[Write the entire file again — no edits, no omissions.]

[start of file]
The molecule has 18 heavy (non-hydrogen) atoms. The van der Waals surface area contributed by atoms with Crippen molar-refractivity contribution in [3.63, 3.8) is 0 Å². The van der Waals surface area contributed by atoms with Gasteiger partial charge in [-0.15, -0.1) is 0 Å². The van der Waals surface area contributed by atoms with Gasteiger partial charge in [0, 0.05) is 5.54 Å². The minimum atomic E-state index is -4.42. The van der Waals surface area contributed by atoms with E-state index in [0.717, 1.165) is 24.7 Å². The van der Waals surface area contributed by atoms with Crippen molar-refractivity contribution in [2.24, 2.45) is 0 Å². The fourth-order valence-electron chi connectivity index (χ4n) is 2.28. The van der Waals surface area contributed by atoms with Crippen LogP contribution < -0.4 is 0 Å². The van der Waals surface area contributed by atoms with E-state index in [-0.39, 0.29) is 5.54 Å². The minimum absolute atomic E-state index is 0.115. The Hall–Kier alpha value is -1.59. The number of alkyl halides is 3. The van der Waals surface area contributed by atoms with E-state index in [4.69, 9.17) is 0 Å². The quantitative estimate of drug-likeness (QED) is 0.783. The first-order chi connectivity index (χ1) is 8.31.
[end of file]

The molecule has 18 heavy (non-hydrogen) atoms. The van der Waals surface area contributed by atoms with Crippen molar-refractivity contribution in [3.63, 3.8) is 0 Å². The van der Waals surface area contributed by atoms with Gasteiger partial charge in [-0.15, -0.1) is 0 Å². The van der Waals surface area contributed by atoms with Gasteiger partial charge in [0, 0.05) is 5.54 Å². The minimum atomic E-state index is -4.42. The van der Waals surface area contributed by atoms with E-state index in [0.717, 1.165) is 24.7 Å². The van der Waals surface area contributed by atoms with Crippen molar-refractivity contribution in [2.24, 2.45) is 0 Å². The fourth-order valence-electron chi connectivity index (χ4n) is 2.28. The van der Waals surface area contributed by atoms with Crippen LogP contribution < -0.4 is 0 Å². The van der Waals surface area contributed by atoms with E-state index in [-0.39, 0.29) is 5.54 Å². The minimum absolute atomic E-state index is 0.115. The Hall–Kier alpha value is -1.59. The number of alkyl halides is 3. The van der Waals surface area contributed by atoms with E-state index in [4.69, 9.17) is 0 Å². The quantitative estimate of drug-likeness (QED) is 0.783. The first-order chi connectivity index (χ1) is 8.31.